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Currency Debasement: Cameroon is at Risk of another Economic Downturn 

By Linus Nyiwul — Many sectors of the Cameroon economy today still bear the scars of the commodity price declines of the late 1970s and early 1980s, precipitating a prolonged economic crisis. This fall in international commodity prices at that time has been attributed to the recession that hit Western countries, particularly the United States in the early 1980s, preceding the oil shock. However, one important factor often overlooked is the effect of currency debasement.

Currency debasement is usually an attempt to gain an export advantage over one’s trading partners. But it generally benefits hard assets and countries endowed with such assets. Cameroon benefited from the resulting higher cocoa and coffee prices. This increase in commodity prices in the 1970s was partly as result of United States reneging on its Bretton Woods commitments; delinking the dollar from gold and, consequently, effectively devaluing the dollar against the hard metal.

This led to a fall in the value of the currency and a rise in prices across the board. To combat the resulting high inflation the U.S Federal Reserve sharply raised interest rates to cool the overheating economy. This precipitated a bear market in commodities in general, whose effects were devastating for Cameroon due to the heavy reliance on commodity exports.

The resulting low cocoa and coffee prices could no longer justify investments in this sector, and the result was deterioration in the productive capacity of the primary sector. The socio-economic impact still lingers in the minds of older Cameroonian producers of primary commodities. The more things change the more they stay the same, so goes the saying. Here we are in 2012, facing a similar problem. But it may be even more potent this time. All world central banks are simultaneously debasing their currencies.

The U.S. Federal Reserve is holding rates close to zero for an extended period of time and has also resorted to buying up federal government debt. The European Central Bank is forced to bailout bankrupt European states and their banks. All these actions are given various names but they all amount to money printing. Printing units of a currency into existence dilutes the currency already in circulation. This not only punishes savers, it also increases the cost of living.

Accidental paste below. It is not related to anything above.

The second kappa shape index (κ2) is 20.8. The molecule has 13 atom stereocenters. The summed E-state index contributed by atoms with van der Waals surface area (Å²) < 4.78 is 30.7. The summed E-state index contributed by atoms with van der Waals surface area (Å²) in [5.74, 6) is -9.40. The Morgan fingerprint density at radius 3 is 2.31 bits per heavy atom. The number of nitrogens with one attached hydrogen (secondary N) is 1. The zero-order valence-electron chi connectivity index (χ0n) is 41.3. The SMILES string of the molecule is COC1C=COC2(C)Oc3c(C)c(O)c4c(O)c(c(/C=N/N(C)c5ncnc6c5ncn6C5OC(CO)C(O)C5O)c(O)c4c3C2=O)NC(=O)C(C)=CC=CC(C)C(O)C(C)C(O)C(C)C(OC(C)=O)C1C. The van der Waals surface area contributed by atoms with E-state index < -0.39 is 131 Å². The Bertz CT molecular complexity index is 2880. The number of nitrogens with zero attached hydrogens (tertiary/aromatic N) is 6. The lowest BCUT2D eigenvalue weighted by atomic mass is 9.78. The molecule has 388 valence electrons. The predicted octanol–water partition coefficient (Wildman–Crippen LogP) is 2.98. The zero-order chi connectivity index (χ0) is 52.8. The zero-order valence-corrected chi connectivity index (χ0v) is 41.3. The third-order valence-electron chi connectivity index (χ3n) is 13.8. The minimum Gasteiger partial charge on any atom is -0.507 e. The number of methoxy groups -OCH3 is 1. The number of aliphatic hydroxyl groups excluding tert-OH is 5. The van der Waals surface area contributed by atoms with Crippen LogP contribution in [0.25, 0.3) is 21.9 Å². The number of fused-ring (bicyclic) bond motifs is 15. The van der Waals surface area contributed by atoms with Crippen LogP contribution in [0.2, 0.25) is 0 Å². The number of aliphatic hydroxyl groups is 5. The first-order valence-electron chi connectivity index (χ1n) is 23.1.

The poor are further forced to the margins of society. Cameroon’s currency, the FCFA is pegged to the Euro which has already depreciated substantially against other major currencies in the past year. This depreciation translates into a loss in value for the FCFA against all other currencies. It would be even more devastating for Cameroon (and the entire FCFA region) if the rumours of a potential FCFA devaluation ever materialise.

You might ask: what is so wrong with making Cameroon’s exports cheaper? Commodity prices are reacting to this phenomenon by rising; even faster than incomes. Of course, Cameroon’s primary sector, as in the 1970s will benefit from this rising commodity prices. However, such commodity price inflation is not sustainable. It would be unforgiving to ignore the lessons of the past or to assume the economic cycle in which we are at the moment is any different from that of the 1970s.

Eventually, the commodity sector will run into a bubble (if it is not already in one now), whose burst will leave a great deal of damage in its wake. Cameroon can avoid this fate by building a self-sustaining domestic economy. But time is not on our side. There is no hope this is possible. In the meantime, economic operators can become proactive.

Primary goods producers can anticipate and develop plans to hedge and mitigate the resulting negative effects. Also, high net worth individuals can prosper by finding ways to preserve the value of their assets through diversification. A vast majority of Cameroonians will bear the brunt of the destabilizing effects of the current world economic conditions because they cannot afford to hedge their living standards the way high net worth individuals would do.

This portion of the Cameroon society will ultimately end up looking to the government to improve their plight. Unfortunately, the government’s plight is indirectly tied to Europe’s fate. The chance that the Euro collapses is not negligible because the economic foundations of the Euro zone have clearly faltered. What is Cameroon’s plan B if the Euro collapses?

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